Pokemon Go isn’t a fad. It isn’t going away quickly. It is the beginning of something big. Something that is not going to just happen on student cell phones outside of class. This is a game that has introduction millions to the possibilities of augmented reality (AG). Your students are among them. So lets answer the basic questions, what is Pokemon Go and why does augmented reality matter?
Have you played Pokemon Go yet? I have. I started playing just to show my young son. Ok, that is a lie. The truth is that I am a 31 year who was intrigued by the game. Augmented reality was too tempting of a lure. I have played for about a week and I have to say, so far, it is impressive. Back in 2013, I tried an augmented reality app called Ingress. Same basic idea as Pokemon Go but the game had a different narrative and virtual environment. Come to find out, the developer of Ingress was also the developer of Pokemon Go. Duh.
What Is Pokemon Go?
Pokemon Go is a mobile app that has players catch Pokemon. It was released on July 6th, 2016 and there are literally millions of people playing. Pokemon Go has grown so fast, it has already surpassed Twitter, Tinder, and Snapchat in daily users, and its users have higher engagement rates than users on Facebook.
What Are Pokemon?
Pokemon are the cartoon animals/monsters(Pokemon is short for “Pocket Monsters”) that originated from a cartoon in the late 90s. Pokemon have been around a while and have already appeared in different video game, card game, and video mediums. There were Pokemon games for the Nintendo DS and their characters are pretty recognizable in the Nintendo universe. The most recognizable is probably Pikachu. Make no mistake, most students will have an idea of what Pokemon is about, even if they have not played the game them-self.
Side-Note: There are “Pokemon” but no “Pokemons”. While it is kind of funny to say, “Pokemons”, it will make you sound like the out-of-touch relative at the family party.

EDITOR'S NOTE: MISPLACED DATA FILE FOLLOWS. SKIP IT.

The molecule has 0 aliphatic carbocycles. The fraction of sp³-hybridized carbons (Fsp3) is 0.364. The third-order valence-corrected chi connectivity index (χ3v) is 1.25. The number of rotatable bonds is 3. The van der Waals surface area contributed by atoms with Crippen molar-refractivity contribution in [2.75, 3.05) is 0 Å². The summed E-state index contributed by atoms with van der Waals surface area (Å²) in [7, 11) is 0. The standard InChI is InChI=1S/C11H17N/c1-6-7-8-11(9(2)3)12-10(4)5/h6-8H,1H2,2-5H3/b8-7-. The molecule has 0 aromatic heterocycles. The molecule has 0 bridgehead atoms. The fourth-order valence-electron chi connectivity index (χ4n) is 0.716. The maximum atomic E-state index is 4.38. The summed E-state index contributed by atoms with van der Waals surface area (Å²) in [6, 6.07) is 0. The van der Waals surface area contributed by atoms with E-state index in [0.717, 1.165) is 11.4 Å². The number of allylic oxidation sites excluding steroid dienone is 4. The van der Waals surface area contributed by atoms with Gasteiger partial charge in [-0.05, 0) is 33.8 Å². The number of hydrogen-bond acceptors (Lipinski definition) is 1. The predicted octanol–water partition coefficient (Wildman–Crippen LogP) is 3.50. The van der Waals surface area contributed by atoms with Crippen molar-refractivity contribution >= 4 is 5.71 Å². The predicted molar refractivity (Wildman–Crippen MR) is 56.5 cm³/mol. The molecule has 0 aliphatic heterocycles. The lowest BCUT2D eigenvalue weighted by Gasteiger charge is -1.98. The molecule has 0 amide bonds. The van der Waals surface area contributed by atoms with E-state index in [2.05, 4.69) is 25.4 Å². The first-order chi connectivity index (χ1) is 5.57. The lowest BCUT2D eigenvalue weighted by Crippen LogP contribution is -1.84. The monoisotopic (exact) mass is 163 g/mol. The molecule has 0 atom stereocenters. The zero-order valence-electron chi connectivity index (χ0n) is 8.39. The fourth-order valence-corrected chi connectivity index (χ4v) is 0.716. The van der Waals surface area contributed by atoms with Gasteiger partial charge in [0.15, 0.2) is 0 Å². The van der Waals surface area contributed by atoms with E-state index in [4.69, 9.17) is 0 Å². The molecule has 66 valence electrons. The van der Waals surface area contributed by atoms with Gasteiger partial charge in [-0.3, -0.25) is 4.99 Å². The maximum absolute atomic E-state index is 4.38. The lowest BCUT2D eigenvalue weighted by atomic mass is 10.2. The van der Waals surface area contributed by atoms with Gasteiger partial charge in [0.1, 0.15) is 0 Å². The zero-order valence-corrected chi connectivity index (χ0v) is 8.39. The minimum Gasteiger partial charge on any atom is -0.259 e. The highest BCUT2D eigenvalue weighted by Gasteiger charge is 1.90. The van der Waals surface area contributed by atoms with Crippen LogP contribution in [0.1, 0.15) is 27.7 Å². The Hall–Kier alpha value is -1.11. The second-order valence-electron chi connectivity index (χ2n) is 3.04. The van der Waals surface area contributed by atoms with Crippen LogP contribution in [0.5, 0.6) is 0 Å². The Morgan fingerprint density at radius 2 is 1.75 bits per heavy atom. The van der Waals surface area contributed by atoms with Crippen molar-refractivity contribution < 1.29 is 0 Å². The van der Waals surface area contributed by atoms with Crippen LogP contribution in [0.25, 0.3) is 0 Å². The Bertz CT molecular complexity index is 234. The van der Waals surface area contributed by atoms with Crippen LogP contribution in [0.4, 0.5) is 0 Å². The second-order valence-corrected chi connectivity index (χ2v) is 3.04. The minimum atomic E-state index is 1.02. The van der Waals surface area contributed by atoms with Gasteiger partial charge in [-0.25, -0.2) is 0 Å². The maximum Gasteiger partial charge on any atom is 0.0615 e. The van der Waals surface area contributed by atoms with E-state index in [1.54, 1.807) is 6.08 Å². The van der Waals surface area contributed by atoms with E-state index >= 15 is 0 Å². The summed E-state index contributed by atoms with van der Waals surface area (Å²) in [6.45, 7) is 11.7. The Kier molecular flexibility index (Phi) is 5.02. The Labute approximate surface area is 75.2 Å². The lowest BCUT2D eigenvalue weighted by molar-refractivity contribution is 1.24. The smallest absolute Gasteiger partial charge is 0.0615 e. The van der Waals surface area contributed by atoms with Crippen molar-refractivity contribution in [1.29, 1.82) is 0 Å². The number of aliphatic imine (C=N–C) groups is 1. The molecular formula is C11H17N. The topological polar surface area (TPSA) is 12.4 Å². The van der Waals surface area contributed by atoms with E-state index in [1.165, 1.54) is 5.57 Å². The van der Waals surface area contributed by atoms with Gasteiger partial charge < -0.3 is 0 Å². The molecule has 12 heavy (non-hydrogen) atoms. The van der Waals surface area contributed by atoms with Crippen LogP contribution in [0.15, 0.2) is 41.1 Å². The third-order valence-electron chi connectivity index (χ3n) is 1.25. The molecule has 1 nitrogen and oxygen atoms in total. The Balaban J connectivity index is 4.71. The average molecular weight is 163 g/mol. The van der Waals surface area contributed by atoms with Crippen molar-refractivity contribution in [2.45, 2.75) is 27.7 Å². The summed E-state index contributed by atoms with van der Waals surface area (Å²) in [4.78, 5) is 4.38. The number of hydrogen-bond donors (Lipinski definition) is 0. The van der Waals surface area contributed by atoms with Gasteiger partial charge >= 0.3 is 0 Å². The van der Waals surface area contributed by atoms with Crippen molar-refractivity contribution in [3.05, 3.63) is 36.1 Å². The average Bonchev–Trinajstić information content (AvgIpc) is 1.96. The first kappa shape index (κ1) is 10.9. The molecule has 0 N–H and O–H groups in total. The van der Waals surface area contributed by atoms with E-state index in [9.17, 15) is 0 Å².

What Makes Pokemon Go Special?
If Pokemon have been around for a while, what makes this game any different? The central difference is that this is game is an augmented reality. Players don’t just interact with the game. As players conduct their daily life, the GPS on their phone allows for interactions between the game and the physical world.
What Makes This Game Augmented Reality?
As players move in the physical world, your character on the game moves around too. Think of it as driving a car and seeing the car in the Google/Apple Maps app. The world is moving around you as you move.
When a player encounters a Pokemon in the app on their phone, the camera is used to form a background. It is like the Pokemon is right there in front of the player. The player then uses the app to throw virtual Pokeballs at the Pokemon trying to catch it. Sometimes they are caught, sometimes they escape.
Also, when players travel to different notable locations like fire stations, ice cream shops, or the Holocaust Memorial (yeah…), they appear in the game as Pokestops. Players that visit these locations gain items and bonuses to help them progress in the game.
Lastly, there are locations that are marked as Gyms where players can compete for control of the Gym by battling their Pokemon against other players. Players need to physically be at the gym to complete. Unfortunately, for one guy, his house was marked as a gym.
What Does This Have To Do With Learning?
The ways augmented reality affects learning is a completely separate post but the truth is that millions of our potential students are playing. Most of those students are, for the first time, experiencing awesome and engaging augmented reality. They are interacting in the game at physical places. It is a blending of physical and virtual worlds that has never been this big.
There is no going back from this. This is not going to go away like Flappy Bird. Flappy Bird was a game, AG is an experience.
Can you use Pokemon Go for learning?
Maybe…Smarter teachers and I are going to find ways to use the app but that isn’t really the importance of the game. The importance is that those millions of players now see the possibilities for AG, not to mention companies. Millions of people are now looking around and considering what other apps, tools, and experiences can (should) include augmented reality.
Teachers are already using apps like Aurasma. Also, Google Expeditions just arrived this summer. Both are ways for teachers to use augmented reality. Aurasma is cheap but, unfortunately, clumsy to work with. Google Expeditions cost so much, it instead might be cheaper to fly your students around the world.
Now that more companies see how big the market is for augmented reality, it will become increasingly mainstream. More apps, more tools, and greater expectations. Students will now be expected teachers to use augmented reality to enhance learning and to heighten engagement.
The future looks bright for augmented reality and its is now up to us educators to figure out how to best use it to help students learn.
Questions: What do you think? Are you curious about Pokemon Go? Have you tried it? What are your thoughts about the future of augmented reality and learning?